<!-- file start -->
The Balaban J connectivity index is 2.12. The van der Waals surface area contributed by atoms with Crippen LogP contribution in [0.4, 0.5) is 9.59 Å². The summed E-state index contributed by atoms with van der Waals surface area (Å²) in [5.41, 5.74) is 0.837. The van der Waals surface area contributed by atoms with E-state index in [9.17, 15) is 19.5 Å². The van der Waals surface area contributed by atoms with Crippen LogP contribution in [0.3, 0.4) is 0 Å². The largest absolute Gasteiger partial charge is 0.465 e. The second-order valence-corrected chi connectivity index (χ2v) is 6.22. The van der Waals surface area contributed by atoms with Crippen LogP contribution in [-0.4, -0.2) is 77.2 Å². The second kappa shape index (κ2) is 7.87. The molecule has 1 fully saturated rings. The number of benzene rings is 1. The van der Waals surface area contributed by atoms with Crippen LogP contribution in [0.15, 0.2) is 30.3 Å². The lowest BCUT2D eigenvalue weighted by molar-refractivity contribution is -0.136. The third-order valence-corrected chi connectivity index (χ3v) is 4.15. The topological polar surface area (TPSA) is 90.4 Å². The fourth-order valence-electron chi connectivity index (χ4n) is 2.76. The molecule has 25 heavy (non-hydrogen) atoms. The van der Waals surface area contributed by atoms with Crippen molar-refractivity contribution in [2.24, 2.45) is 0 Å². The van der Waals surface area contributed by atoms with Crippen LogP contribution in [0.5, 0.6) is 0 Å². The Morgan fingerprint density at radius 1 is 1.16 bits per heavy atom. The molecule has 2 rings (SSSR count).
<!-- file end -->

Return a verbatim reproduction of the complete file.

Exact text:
The Balaban J connectivity index is 2.12. The van der Waals surface area contributed by atoms with Crippen LogP contribution in [0.4, 0.5) is 9.59 Å². The summed E-state index contributed by atoms with van der Waals surface area (Å²) in [5.41, 5.74) is 0.837. The van der Waals surface area contributed by atoms with E-state index in [9.17, 15) is 19.5 Å². The van der Waals surface area contributed by atoms with Crippen LogP contribution in [0.3, 0.4) is 0 Å². The largest absolute Gasteiger partial charge is 0.465 e. The second-order valence-corrected chi connectivity index (χ2v) is 6.22. The van der Waals surface area contributed by atoms with Crippen LogP contribution in [-0.4, -0.2) is 77.2 Å². The second kappa shape index (κ2) is 7.87. The molecule has 1 fully saturated rings. The number of benzene rings is 1. The van der Waals surface area contributed by atoms with Crippen LogP contribution in [0.15, 0.2) is 30.3 Å². The lowest BCUT2D eigenvalue weighted by molar-refractivity contribution is -0.136. The third-order valence-corrected chi connectivity index (χ3v) is 4.15. The topological polar surface area (TPSA) is 90.4 Å². The fourth-order valence-electron chi connectivity index (χ4n) is 2.76. The molecule has 25 heavy (non-hydrogen) atoms. The van der Waals surface area contributed by atoms with Crippen molar-refractivity contribution in [2.24, 2.45) is 0 Å². The van der Waals surface area contributed by atoms with Crippen LogP contribution in [0.5, 0.6) is 0 Å². The Morgan fingerprint density at radius 1 is 1.16 bits per heavy atom. The molecule has 2 rings (SSSR count).